While the world moves forward with advancements in technology, some residents in the country are still holding on to ancient traditions to combat their daily struggles. In the capital Thimphu, people of three villages gathered yesterday to appease the local gods as part of their effort to confront a water crisis.
In the era of AI and modern technology, villagers of Tshalu Maphey, Bab Gochhukha and Bap Lhakha villages have resorted to local practices to help solve their water issue.
They are also joined by local leaders and a few monks to perform the Reu Sang Chhoe ritual. This sacred ceremony is a plea to the local deity Thangkarjin, appealing to the much-needed April shower.
“This year, we didn’t have snowfall. If there is snowfall, the water doesn’t dry up. As there was no snowfall and half of Thimphu Thromde and Half the people of Gewog use water from this source we decided to conduct the rain ritual. The main reason is to bring the rain from this ritual. No matter how much water the Thromde supplies, the water is never enough,” said Tshering Dorji, a resident.
“The main reason we are gathered here is because this year the water has been drying up and the water has not been sufficient for us. As the number of people keeps on increasing water has been scarce for us. So, we want to pray for rainfall,” said Bola, another resident.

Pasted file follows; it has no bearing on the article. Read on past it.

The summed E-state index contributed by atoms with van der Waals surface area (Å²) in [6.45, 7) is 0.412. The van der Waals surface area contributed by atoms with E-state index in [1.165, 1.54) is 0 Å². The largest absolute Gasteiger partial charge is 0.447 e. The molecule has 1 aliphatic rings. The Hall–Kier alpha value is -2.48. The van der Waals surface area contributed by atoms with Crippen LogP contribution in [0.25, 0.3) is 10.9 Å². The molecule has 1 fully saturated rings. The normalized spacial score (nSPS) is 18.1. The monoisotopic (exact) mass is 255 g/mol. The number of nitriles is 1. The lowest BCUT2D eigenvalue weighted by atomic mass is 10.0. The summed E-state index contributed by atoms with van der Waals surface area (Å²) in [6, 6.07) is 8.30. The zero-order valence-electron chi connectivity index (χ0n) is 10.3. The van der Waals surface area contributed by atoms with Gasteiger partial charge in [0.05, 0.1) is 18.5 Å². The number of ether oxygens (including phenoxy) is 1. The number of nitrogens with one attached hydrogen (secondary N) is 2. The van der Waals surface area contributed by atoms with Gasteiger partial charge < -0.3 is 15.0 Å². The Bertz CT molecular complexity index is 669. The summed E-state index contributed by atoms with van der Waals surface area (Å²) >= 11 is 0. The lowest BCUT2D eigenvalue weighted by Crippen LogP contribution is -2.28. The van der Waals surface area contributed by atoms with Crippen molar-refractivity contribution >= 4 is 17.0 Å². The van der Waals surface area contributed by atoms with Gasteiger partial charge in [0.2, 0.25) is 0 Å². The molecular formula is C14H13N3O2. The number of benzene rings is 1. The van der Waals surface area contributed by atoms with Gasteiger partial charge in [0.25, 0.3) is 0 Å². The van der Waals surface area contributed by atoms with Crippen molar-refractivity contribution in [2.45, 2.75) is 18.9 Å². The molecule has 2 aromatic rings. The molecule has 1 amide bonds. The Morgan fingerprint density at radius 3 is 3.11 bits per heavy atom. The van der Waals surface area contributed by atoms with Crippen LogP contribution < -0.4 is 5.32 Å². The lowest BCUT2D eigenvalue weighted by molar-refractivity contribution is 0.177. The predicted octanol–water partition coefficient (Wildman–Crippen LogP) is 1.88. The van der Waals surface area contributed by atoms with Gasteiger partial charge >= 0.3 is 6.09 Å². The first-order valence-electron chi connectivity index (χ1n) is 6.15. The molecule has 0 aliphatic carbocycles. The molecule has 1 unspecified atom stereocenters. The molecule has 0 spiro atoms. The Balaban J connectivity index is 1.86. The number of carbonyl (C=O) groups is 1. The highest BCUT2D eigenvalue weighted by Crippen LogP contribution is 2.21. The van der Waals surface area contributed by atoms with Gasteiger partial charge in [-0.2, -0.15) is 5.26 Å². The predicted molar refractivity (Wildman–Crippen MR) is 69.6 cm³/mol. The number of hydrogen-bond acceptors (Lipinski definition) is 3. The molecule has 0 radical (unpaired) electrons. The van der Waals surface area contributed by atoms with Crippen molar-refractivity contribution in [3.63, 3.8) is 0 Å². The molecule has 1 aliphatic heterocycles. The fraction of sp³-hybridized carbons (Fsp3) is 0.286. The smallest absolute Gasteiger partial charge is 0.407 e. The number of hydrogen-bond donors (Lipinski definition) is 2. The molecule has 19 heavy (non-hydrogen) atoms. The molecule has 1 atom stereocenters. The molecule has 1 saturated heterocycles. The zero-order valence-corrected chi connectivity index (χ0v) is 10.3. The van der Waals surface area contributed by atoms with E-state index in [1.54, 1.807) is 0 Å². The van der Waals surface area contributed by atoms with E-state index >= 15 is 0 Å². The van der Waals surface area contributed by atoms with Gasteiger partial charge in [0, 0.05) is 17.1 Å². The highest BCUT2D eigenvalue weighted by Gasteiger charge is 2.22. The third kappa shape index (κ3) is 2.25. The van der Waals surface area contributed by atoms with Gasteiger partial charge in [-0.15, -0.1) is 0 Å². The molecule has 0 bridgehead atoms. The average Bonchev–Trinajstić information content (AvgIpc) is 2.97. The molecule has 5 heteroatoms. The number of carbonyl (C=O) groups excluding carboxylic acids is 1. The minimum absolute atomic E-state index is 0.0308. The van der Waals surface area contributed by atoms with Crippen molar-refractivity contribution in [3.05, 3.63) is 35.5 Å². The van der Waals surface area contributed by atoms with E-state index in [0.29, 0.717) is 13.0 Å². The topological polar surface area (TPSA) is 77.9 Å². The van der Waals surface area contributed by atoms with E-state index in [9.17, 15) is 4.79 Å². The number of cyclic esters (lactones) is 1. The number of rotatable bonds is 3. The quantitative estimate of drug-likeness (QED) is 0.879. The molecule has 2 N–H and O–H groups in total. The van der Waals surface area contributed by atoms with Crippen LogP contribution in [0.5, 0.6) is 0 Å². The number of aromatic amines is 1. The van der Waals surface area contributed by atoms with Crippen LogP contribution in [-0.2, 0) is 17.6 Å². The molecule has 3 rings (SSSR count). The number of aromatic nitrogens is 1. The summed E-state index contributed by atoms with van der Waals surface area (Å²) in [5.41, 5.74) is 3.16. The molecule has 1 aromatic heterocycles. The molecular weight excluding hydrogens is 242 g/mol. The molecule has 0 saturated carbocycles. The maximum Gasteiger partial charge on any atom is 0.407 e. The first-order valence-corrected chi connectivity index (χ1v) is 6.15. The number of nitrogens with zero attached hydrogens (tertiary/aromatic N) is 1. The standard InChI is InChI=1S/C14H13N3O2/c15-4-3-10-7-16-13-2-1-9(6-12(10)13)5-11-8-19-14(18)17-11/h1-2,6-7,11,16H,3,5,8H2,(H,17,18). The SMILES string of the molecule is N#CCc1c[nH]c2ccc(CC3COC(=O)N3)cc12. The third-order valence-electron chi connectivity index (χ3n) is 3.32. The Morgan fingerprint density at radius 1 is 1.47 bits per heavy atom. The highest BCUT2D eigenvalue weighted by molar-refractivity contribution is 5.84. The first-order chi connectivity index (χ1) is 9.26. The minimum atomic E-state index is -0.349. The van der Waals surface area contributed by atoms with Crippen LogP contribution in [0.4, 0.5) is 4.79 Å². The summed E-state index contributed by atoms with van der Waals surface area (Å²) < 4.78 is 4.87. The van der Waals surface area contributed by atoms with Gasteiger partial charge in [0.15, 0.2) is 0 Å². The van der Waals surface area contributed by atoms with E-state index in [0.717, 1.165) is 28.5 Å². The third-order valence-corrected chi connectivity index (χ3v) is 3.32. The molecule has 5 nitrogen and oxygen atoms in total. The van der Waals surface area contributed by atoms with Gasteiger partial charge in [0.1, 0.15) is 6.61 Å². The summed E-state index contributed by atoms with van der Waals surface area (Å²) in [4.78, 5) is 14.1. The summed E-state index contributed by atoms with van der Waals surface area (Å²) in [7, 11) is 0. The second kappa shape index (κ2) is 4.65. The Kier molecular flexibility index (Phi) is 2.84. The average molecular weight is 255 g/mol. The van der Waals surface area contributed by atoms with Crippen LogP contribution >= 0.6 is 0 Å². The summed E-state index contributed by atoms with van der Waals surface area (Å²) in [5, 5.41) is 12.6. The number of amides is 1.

The rain ritual is usually conducted every year at the Talakha Goenpa, but this time they decided to do it at the water source which they say is drying up.
Meanwhile, officials from Thimphu Thromde say there is a shortage because there are too many households but that they are trying their best to provide enough water to everyone.
“When the water is big, we supply the water efficiently. When the water is small, the water tank doesn’t get filled and we have a hard time supplying it. In the main water source too, there are many users and different pipelines for use. Hence, the water is scarce,” said Nidup Lhamo, the technical plan operator of Thimphu Thromde.
And as the villagers wait for their prayers to be answered, what we have witnessed here is the resilience and unity of Bhutanese communities, embracing the wisdom of the ancestors in a rapidly changing world.
Edited by Yeshi Gyaltshen